The American Lung Association has identified four key actions for the Biden Administration and Congress to take in 2021 that will help ultimately eliminate the death and disease caused by tobacco use:
- FDA must adhere to the Tobacco Control Act and reject product marketing applications (PMTAs) for any product that fails to prove it is appropriate for the protection of the public health, including all flavored products;
- Congress and the U.S. Food and Drug Administration (FDA) must act to remove all flavored tobacco products from the marketplace, including menthol cigarettes, flavored cigars and e-cigarettes;
- The U.S. Department of Health and Human Services (HHS) must clarify and ensure that all tobacco users have access to a comprehensive tobacco cessation benefit without barriers and cost-sharing, and Congress must pass the “Quit for COVID-19” Act; and
- Congress must increase federal funding for the Centers for Disease Control and Prevention (CDC)’s Office on Smoking and Health to help states combat the youth e-cigarette epidemic and to further strengthen its “Tips from Former Smokers” Campaign.
2020 saw introduction and action on several tobacco-related bills in Congress. For the first time ever, a house of Congress voted to end the sale of all flavored tobacco products. In February 2020, the House of Representatives passed the Reversing the Youth Tobacco Epidemic Act, H.R. 2339, which also would have prohibited most online sales of tobacco products and taken several other important actions. Disappointingly, the Senate did not take further action on the measure.
Representative Lisa Blunt Rochester (DE) and Senator Tom Carper (DE) also introduced the “Quit for COVID-19” Act in the House and Senate, which would extend comprehensive tobacco cessation benefits to all adult Medicaid recipients.
As the result of two different lawsuits brought by the American Lung Association and our partners, two major provisions of the Tobacco Control Act moved forward in 2020, which resulted in FDA’s grade improving from an “F” to a “D”.
- A federal judge ruled in 2019 that FDA must require tobacco product manufacturers to submit all premarket review applications by May 12, 2020; that was subsequently extended to September 9, 2020 due to the pandemic. The ruling was an important step in holding FDA accountable and requiring manufacturers to prove that there are indeed appropriate for the protection of the public health. However, a subsequent ruling by a different federal judge in 2020 exempted premium cigars from this requirement. FDA should act in 2021 to fulfill the court’s parameters and update the deeming rule so all cigars are included. The Lung Association and our partners issued premarket principles to guide the FDA during its review of these applications, and have also called on the FDA to remove all illegal products currently on the market.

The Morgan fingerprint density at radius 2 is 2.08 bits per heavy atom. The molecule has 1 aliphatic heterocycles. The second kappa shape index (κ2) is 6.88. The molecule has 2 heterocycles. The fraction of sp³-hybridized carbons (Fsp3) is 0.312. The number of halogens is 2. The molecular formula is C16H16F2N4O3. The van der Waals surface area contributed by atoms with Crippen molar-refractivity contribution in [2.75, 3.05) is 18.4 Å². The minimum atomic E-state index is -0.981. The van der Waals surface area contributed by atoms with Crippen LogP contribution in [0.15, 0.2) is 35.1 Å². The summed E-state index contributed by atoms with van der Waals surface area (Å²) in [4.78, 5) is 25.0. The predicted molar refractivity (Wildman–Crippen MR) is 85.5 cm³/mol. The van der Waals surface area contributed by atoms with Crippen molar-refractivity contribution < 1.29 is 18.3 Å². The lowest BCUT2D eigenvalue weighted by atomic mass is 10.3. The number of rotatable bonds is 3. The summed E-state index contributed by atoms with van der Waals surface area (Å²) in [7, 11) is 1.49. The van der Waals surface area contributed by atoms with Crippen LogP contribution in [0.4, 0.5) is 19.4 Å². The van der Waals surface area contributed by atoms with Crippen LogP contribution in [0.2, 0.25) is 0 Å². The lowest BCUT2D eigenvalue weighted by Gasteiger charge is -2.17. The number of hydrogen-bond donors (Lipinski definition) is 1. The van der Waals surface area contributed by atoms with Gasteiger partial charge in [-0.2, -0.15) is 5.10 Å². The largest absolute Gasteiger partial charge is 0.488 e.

- Also, in 2019, a federal judge required FDA to issue new graphic warning labels for 50% of the front and back of all cigarette packs. FDA met the court-ordered deadline of March 15, 2020, with the warning labels appearing on all cigarette packs by June of 2021; however, R.J. Reynolds and Altria have both sued the FDA to halt the implementation of these warning labels. The Lung Association and our partners are supporting FDA’s legal efforts to push back against the industry’s cases.
The Lung Association is disappointed and opposes FDA’s July 2020 order that allowed Altria to make a modified risk tobacco product claim about its IQOS product. This comes despite Altria presenting no evidence of the effect this designation would have on youth use and perception.
A full list of the American Lung Association’s 2021 federal tobacco agenda is on our website.
Economic Cost Due to Smoking: $289,500,000,000
Adult Smoking Rate: 14.0%
High School Smoking Rate: 4.6%
High School Tobacco Use Rate: 23.6%
Middle School Smoking Rate: 1.6%
Smoking Attributable Deaths per Year: 480,320
Smoking Attributable Lung Cancer Deaths per Year: 163,700
Smoking Attributable Respiratory Disease Deaths per Year: 113,100
Adult smoking and tobacco use rates are taken from the 2019 National Health Interview Survey. High school and middle school smoking and tobacco use rates are taken from the 2020 National Youth Tobacco Survey. Health impact information is taken from the Smoking Attributable Mortality, Morbidity and Economic Costs (SAMMEC) software. Smoking attributable deaths reflect average annual estimates for the period 2005-2009 and are calculated for persons aged 35 years and older. Smoking-attributable health care expenditures are based on 2004 smoking-attributable fractions and 2009 personal health care expenditure data. Deaths and expenditures should not be compared by state.